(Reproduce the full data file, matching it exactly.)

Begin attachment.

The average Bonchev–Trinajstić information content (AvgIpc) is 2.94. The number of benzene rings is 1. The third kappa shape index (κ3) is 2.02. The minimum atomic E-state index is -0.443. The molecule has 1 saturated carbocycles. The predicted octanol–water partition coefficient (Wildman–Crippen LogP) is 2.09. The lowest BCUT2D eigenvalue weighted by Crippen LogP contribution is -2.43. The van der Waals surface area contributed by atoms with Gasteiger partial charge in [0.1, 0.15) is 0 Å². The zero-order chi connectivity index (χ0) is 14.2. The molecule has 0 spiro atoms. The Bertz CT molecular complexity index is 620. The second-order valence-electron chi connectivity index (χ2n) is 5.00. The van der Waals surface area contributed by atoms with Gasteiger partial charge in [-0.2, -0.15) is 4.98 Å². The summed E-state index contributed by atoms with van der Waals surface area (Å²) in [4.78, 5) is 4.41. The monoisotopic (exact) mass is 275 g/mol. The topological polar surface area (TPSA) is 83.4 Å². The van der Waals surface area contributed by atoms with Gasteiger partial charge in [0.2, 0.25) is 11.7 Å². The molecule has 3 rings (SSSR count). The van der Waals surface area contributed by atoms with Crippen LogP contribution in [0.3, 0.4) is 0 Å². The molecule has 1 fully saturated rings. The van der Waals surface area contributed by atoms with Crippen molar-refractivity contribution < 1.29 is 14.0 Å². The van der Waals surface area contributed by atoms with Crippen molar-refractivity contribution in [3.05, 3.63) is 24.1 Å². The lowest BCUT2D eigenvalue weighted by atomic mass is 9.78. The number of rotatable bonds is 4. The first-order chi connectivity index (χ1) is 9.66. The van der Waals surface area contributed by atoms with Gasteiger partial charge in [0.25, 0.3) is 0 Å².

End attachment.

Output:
The average Bonchev–Trinajstić information content (AvgIpc) is 2.94. The number of benzene rings is 1. The third kappa shape index (κ3) is 2.02. The minimum atomic E-state index is -0.443. The molecule has 1 saturated carbocycles. The predicted octanol–water partition coefficient (Wildman–Crippen LogP) is 2.09. The lowest BCUT2D eigenvalue weighted by Crippen LogP contribution is -2.43. The van der Waals surface area contributed by atoms with Gasteiger partial charge in [0.1, 0.15) is 0 Å². The zero-order chi connectivity index (χ0) is 14.2. The molecule has 0 spiro atoms. The Bertz CT molecular complexity index is 620. The second-order valence-electron chi connectivity index (χ2n) is 5.00. The van der Waals surface area contributed by atoms with Gasteiger partial charge in [-0.2, -0.15) is 4.98 Å². The summed E-state index contributed by atoms with van der Waals surface area (Å²) in [4.78, 5) is 4.41. The monoisotopic (exact) mass is 275 g/mol. The topological polar surface area (TPSA) is 83.4 Å². The van der Waals surface area contributed by atoms with Gasteiger partial charge in [0.2, 0.25) is 11.7 Å². The molecule has 3 rings (SSSR count). The van der Waals surface area contributed by atoms with Crippen LogP contribution in [0.3, 0.4) is 0 Å². The molecule has 1 fully saturated rings. The van der Waals surface area contributed by atoms with Crippen molar-refractivity contribution < 1.29 is 14.0 Å². The van der Waals surface area contributed by atoms with Crippen molar-refractivity contribution in [3.05, 3.63) is 24.1 Å². The lowest BCUT2D eigenvalue weighted by atomic mass is 9.78. The number of rotatable bonds is 4. The first-order chi connectivity index (χ1) is 9.66. The van der Waals surface area contributed by atoms with Gasteiger partial charge in [0.25, 0.3) is 0 Å².